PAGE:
On October 15, 2019, Jeff Barr, the chief evangelist of AWS, posted the title "Migration complete" on the official blog.
During 17 years of working at Amazon, I found that colleagues in the engineering team were never satisfied with the status quo. They regularly evaluate each internal system to improve the scalability, efficiency, performance and security of the system as much as possible. Once they find the way to improve, they will try their best to learn all their lives, thoroughly innovate the existing architecture and implementation methods, sometimes even break up the existing system; if necessary, start again.
The internal database migration work that I'm introducing to you at this moment is an example of the above point of view, which has just ended after several years of efforts. Over the years, we've realized that we've spent too much time managing and scaling thousands of old Oracle databases. The company's database administrators (DBAs) did not focus on high-value differentiated work, but were tired of maintaining the smooth operation of the system under the situation of the increasing transaction rate and the increasing total amount of stored data. They spend a lot of time dealing with complex and inefficient hardware configurations, license management, and many other issues that could have been handled by modern managed database services.
More than 100 teams from Amazon's consumer business unit are involved in the migration, including Alexa, Amazon Prime, Amazon Prime video, Amazon fresh, Kindle, Amazon music, audible, shoptop, twitch and Zappos, as well as Adtech, Amazon fulfillment technology, consumer payment, customer return, catalog systems, delivery experience, number Word devices, external payment, finance, infosec, marketing, ordering and retail systems.
I am pleased to announce that database migration is now complete. Amazon's consumer business has just shut down some of the last Oracle databases (some third-party applications are tightly bound to Oracle and have not yet been migrated).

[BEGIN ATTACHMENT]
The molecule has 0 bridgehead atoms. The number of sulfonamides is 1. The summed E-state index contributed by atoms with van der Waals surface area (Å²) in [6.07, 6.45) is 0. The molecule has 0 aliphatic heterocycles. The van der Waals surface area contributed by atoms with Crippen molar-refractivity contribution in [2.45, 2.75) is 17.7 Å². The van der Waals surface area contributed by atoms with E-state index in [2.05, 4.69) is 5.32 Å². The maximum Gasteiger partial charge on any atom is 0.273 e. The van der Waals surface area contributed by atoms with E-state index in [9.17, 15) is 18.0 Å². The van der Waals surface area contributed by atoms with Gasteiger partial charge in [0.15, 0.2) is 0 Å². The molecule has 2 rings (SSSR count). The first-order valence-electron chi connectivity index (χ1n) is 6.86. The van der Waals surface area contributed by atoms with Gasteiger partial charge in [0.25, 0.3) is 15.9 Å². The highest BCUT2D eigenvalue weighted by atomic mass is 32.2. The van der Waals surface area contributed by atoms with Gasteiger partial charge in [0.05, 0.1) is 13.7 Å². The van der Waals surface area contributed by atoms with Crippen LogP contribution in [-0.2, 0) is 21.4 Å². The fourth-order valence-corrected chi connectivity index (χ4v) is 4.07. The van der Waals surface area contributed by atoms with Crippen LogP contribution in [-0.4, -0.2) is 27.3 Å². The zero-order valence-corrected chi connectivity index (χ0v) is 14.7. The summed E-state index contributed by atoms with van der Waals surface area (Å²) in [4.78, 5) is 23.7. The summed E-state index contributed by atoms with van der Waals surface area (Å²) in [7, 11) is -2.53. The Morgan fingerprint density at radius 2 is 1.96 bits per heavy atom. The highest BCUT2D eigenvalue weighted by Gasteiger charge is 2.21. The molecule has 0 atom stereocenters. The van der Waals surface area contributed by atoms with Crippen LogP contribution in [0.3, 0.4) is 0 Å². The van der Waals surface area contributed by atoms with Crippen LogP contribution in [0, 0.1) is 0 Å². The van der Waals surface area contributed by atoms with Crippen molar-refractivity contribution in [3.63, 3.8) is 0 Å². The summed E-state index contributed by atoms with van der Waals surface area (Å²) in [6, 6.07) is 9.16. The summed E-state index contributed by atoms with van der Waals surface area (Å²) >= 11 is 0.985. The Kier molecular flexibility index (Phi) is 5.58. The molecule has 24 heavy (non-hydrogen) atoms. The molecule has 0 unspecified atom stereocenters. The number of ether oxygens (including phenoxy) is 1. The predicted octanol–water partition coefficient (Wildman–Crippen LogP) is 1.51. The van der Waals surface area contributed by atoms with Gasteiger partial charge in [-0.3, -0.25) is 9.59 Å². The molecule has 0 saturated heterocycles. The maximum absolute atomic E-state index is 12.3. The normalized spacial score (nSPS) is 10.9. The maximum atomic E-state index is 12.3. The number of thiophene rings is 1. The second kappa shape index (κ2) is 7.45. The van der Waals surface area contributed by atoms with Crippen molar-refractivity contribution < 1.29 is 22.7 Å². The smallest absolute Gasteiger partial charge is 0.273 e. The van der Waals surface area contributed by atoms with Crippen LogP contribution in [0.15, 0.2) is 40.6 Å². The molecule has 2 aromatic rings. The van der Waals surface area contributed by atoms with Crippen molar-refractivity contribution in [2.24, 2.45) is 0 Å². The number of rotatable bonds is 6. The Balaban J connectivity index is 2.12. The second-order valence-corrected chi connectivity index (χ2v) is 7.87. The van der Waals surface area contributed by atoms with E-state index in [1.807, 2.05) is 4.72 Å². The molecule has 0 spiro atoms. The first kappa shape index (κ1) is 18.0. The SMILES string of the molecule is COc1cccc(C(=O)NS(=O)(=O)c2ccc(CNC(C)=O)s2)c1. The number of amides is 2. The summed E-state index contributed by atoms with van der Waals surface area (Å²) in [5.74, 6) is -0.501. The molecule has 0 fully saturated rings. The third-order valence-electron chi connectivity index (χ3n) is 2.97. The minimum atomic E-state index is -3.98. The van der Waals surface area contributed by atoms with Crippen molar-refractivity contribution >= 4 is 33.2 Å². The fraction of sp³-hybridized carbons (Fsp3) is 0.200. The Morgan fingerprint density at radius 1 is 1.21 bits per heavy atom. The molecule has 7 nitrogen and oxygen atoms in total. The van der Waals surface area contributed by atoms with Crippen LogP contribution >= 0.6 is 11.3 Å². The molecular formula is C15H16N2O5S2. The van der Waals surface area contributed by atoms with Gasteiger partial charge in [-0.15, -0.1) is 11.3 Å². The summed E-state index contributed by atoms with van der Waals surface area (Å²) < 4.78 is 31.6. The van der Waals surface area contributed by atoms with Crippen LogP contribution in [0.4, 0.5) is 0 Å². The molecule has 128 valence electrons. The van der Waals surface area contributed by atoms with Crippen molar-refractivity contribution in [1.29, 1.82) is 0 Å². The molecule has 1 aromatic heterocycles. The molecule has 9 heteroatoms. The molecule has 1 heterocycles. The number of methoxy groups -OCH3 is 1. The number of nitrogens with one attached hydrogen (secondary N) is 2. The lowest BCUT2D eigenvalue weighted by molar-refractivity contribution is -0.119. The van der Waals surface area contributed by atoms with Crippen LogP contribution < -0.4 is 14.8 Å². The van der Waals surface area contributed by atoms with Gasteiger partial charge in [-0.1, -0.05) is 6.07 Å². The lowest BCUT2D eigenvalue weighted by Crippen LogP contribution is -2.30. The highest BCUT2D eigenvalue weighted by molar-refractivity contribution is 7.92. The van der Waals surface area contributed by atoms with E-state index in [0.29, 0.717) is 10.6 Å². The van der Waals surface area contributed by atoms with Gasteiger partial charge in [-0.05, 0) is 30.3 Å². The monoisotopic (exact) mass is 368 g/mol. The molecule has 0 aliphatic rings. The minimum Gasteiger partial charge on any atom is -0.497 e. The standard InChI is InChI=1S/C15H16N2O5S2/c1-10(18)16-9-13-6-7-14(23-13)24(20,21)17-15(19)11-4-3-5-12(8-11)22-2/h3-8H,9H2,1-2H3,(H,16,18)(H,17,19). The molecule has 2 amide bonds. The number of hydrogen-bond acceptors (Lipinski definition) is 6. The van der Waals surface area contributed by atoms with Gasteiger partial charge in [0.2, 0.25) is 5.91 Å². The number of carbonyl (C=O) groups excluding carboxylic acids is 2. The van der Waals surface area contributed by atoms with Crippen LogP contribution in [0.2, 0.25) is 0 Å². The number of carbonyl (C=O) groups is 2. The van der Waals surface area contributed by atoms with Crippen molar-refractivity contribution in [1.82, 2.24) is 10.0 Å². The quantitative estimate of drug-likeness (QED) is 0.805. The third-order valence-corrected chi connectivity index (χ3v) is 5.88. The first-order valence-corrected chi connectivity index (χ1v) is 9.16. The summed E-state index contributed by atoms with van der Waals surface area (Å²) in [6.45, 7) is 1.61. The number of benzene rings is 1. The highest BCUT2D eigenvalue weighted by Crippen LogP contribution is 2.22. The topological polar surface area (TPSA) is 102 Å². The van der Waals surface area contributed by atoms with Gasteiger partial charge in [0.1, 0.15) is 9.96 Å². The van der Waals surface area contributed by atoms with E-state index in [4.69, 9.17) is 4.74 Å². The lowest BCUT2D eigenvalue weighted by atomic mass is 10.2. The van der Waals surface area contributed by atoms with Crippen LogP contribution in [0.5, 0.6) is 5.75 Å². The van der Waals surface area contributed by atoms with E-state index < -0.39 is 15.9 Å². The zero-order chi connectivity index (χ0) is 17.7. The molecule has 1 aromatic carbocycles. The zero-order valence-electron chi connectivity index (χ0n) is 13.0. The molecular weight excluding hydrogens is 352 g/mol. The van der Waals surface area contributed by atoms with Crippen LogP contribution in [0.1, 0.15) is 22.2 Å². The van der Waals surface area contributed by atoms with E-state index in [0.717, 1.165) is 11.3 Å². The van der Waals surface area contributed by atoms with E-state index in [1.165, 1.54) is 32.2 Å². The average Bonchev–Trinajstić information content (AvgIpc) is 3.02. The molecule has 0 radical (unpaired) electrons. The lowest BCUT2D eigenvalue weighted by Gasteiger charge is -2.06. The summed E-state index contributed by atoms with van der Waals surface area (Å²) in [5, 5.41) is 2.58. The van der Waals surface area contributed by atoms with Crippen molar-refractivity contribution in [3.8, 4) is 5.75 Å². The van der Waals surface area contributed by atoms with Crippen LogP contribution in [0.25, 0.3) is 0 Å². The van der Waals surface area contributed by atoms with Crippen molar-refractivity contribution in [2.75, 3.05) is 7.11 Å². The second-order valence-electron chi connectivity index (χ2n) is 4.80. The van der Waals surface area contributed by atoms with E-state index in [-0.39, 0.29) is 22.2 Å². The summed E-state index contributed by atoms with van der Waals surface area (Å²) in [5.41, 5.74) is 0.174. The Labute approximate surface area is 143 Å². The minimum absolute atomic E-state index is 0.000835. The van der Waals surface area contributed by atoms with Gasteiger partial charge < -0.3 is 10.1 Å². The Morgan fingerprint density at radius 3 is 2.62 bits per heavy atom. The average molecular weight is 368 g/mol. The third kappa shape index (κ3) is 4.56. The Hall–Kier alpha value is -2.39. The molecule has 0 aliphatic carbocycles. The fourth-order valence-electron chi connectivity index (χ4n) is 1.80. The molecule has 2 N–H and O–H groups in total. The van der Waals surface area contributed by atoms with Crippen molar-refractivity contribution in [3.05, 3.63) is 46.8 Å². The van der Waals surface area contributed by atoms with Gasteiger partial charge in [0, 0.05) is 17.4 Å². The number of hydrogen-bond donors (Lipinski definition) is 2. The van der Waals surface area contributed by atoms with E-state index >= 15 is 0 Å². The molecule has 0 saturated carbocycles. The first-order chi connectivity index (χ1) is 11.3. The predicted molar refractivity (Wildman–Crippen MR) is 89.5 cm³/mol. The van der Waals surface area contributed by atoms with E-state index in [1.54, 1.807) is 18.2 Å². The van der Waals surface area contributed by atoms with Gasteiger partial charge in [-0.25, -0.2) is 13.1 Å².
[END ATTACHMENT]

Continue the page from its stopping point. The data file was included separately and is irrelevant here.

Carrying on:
We migrate 75 Pb of internal data stored in nearly 7500 Oracle databases to a number of AWS database services, including Amazon dynamodb, Amazon Aurora, Amazon relational database service (RDS) and Amazon redshift. The migration process requires no downtime and covers a wide range of our proprietary systems, such as complex procurement, catalog management, order execution, accounting and video streaming workloads. We carefully analyzed the cost and performance and came to the following conclusions:
Data migration gives internal teams the freedom to choose specialized AWS database services that best fit their needs, giving them better control over budget and cost models. Low latency services have been migrated to dynamodb and other highly scalable non relational databases, such as Amazon elasticache. Transactional relationship workload with high data consistency requirements has been moved to aurora and RDS; analytical workload has been moved to our cloud data warehouse redshift.
We witnessed the final shutdown of the Oracle database and had a brief celebration:
DBA career path as I mentioned before, DBAs have spent a lot of time managing and expanding old Oracle databases. After the migration, DBAs freed their hands and focused more on performance monitoring and query optimization, all in order to provide a better customer experience.
As a task of migration work, we strive to create a new career path for Oracle's DBAs, train them to become database migration experts and consultants, including AWS database technology, Cloud Architecture, cloud security, OPEX cost management. They now work as consultants with internal and external customers, giving them the opportunity to share first-hand experience in projects that migrate mission critical databases on a large scale. The migration cases are as follows: